There are some teenagers who dream big only to lose sight of their vision and there are those who stay committed and are rewarded with scholarships to study abroad. Juliet Rand of Southold falls into the latter category.
The 16-year-old Southold High School junior was recently selected as a runner-up for the World Language Student of the Year Award in New York, offered by the New York State Association of Foreign Language Teachers and the nonprofit Council on International Educational Exchange. The organizations partnered to “recognize student achievement in language learning,” according to the CIEE website. Among 170 nominees from across the state, Juliet ranked in the top three, winning a $2,500 scholarship for her outstanding French language skills.
Virginia Gilmore, Juliet’s French teacher, is a member of NYSAFLT and nominated her for the scholarship because, as she put it, “How could I not?”
“The way that I came to know her, she had the lead in one of the [musicals],” said Ms. Gilmore. “I’ve been teaching a long time. Periodically, when you see someone that’s an incredible talent, it’s like a miracle. I walked out of the auditorium that night thinking, ‘This girl is going to be famous.’ ”
Juliet also earned a Global Navigator Merit Scholarship from CIEE, which will enable her to spend this summer studying language and culture in France. Of the various cities offered, Juliet chose Renn, where the four-week, full immersion language program is most intense. There, she will live with a non-English-speaking host family, attend three hours of morning French language classes each day and participate in guided afternoon excursions to cultural and historical sites. In addition to her language skills, she is a dedicated student who performs well academically. Her interest in French first sprouted from her interest in opera.
“When I was little, I just always loved music, so my grandparents took me to an opera concert at a vineyard and I saw these singers and I was like, ‘That is what I want to do,’ ” Juliet said. “My grandma had me talk to one of the performers afterward and said, ‘What can my granddaughter do to start focusing her career in music?’ He said, ‘Have her take piano lessons,’ so I started piano lessons and that was in fifth grade. And then I started taking opera lessons in seventh grade. From there, I was just experiencing all of the different languages from opera music because most pieces aren’t in English. Typically [they are in] Italian, French, German, and I just found a new love and appreciation for language.”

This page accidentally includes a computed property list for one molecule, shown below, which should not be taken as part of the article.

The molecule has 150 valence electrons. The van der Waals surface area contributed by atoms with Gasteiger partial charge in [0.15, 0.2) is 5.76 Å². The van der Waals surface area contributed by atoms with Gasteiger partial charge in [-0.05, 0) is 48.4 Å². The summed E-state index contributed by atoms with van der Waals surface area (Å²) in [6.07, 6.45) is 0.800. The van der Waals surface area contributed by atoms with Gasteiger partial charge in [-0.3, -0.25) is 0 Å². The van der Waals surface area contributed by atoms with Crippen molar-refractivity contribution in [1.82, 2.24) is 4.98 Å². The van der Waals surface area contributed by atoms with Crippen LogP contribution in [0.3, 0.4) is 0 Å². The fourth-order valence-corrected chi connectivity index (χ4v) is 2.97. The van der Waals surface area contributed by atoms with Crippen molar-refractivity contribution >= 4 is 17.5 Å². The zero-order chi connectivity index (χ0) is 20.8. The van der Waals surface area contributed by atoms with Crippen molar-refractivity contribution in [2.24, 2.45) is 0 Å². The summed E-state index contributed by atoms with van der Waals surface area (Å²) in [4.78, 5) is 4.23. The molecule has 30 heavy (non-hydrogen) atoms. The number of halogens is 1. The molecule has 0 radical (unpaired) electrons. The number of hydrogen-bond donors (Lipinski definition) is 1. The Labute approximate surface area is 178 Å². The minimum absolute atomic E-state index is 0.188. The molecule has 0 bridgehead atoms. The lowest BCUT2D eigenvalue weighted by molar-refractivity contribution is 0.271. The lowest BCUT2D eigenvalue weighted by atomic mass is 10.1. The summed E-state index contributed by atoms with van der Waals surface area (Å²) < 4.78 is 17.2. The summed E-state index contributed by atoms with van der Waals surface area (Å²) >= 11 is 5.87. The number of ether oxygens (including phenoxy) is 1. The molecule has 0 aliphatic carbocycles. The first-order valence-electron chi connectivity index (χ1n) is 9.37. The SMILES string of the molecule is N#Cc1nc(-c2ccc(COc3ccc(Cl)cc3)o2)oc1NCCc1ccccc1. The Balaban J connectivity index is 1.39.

She said that she found, through opera, just how beautiful the French language was.
Juliet’s mother, Heather Rand, an elementary school teacher in the Comsewogue School District, explained her daughter’s musical upbringing and resolve to become a professional opera singer.
“She just kind of fell in love with the French language,” Ms. Rand said, “but she had been taking Spanish since the seventh grade.”
From in-school practice to private tutoring, Juliet managed to get placed in French IV on an accelerated track, well before most of her peers. She also completed Spanish IV.
“It was [Ms. Gilmore] who had let us know about this organization,” said Ms. Rand. “[Juliet] is really excited to do it. She’s very much an extrovert. She loves people, loves learning about culture, loves learning about language.”
In 10th grade, on a high school trip to Europe, Juliet saw some of what France had to offer, even spontaneously singing in front of the Paris Opera House.
“I sang ‘Think of Me’ from ‘Phantom of the Opera,’ ” she said. “Oh, it was amazing. I hope to one day sing at the opera house, inside of it.”
Her mother said the trip was a whirlwind two and a half weeks, during which Juliet seized every opportunity to talk to people and immerse herself in the culture.
Juliet’s language skills go hand in hand with her musical passion and prowess. She has been singing, her mother and grandmother say, since she was born. She is also a proficient pianist and organist who has, since age 9, been playing and singing at Sunday Mass at St. Patrick’s Church in Southold. Her younger sister, Violet, 14, also participates. A keyboardist at the church invited Juliet to sing with him one day and from there she would come in every week, inspired to take organ lessons. She volunteers, too, at St. John the Evangelist R.C. Church in Riverhead, singing and performing for the congregation.
Juliet, who is also involved in dance and drama performances, additionally studies voice with Martha Tibbetts in Huntington. Ms. Tibbetts is helping Juliet prep for college auditions. She hopes to study classical voice, and eventually opera. Her top college choices include Manhattan School of Music, New England Conservatory of Music in Boston and The Juilliard School in New York City.
“She is so passionate about it,” Ms. Rand said. “I don’t have to fight with her to practice or go. She loves doing it.”
Juliet said that ultimately, her goal is to spread her love and appreciation of music to others.